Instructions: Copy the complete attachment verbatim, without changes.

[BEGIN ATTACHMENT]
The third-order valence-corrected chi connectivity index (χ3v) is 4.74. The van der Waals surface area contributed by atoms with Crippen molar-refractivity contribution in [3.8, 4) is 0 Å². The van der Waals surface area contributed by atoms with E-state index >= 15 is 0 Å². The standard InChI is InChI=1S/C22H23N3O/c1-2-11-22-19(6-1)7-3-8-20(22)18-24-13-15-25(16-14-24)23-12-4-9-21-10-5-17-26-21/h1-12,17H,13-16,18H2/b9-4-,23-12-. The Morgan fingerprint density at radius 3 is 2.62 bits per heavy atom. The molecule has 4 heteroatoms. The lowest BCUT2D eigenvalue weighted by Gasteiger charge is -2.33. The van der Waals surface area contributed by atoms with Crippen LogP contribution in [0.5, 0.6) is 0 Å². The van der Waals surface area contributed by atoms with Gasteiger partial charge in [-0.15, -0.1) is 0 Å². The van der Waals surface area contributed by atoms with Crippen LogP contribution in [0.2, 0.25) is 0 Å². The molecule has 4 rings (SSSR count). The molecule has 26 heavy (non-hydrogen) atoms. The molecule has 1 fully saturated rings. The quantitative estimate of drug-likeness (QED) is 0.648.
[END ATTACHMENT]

The third-order valence-corrected chi connectivity index (χ3v) is 4.74. The van der Waals surface area contributed by atoms with Crippen molar-refractivity contribution in [3.8, 4) is 0 Å². The van der Waals surface area contributed by atoms with E-state index >= 15 is 0 Å². The standard InChI is InChI=1S/C22H23N3O/c1-2-11-22-19(6-1)7-3-8-20(22)18-24-13-15-25(16-14-24)23-12-4-9-21-10-5-17-26-21/h1-12,17H,13-16,18H2/b9-4-,23-12-. The Morgan fingerprint density at radius 3 is 2.62 bits per heavy atom. The molecule has 4 heteroatoms. The lowest BCUT2D eigenvalue weighted by Gasteiger charge is -2.33. The van der Waals surface area contributed by atoms with Crippen LogP contribution in [0.5, 0.6) is 0 Å². The van der Waals surface area contributed by atoms with Gasteiger partial charge in [-0.15, -0.1) is 0 Å². The van der Waals surface area contributed by atoms with Crippen LogP contribution in [0.2, 0.25) is 0 Å². The molecule has 4 rings (SSSR count). The molecule has 26 heavy (non-hydrogen) atoms. The molecule has 1 fully saturated rings. The quantitative estimate of drug-likeness (QED) is 0.648.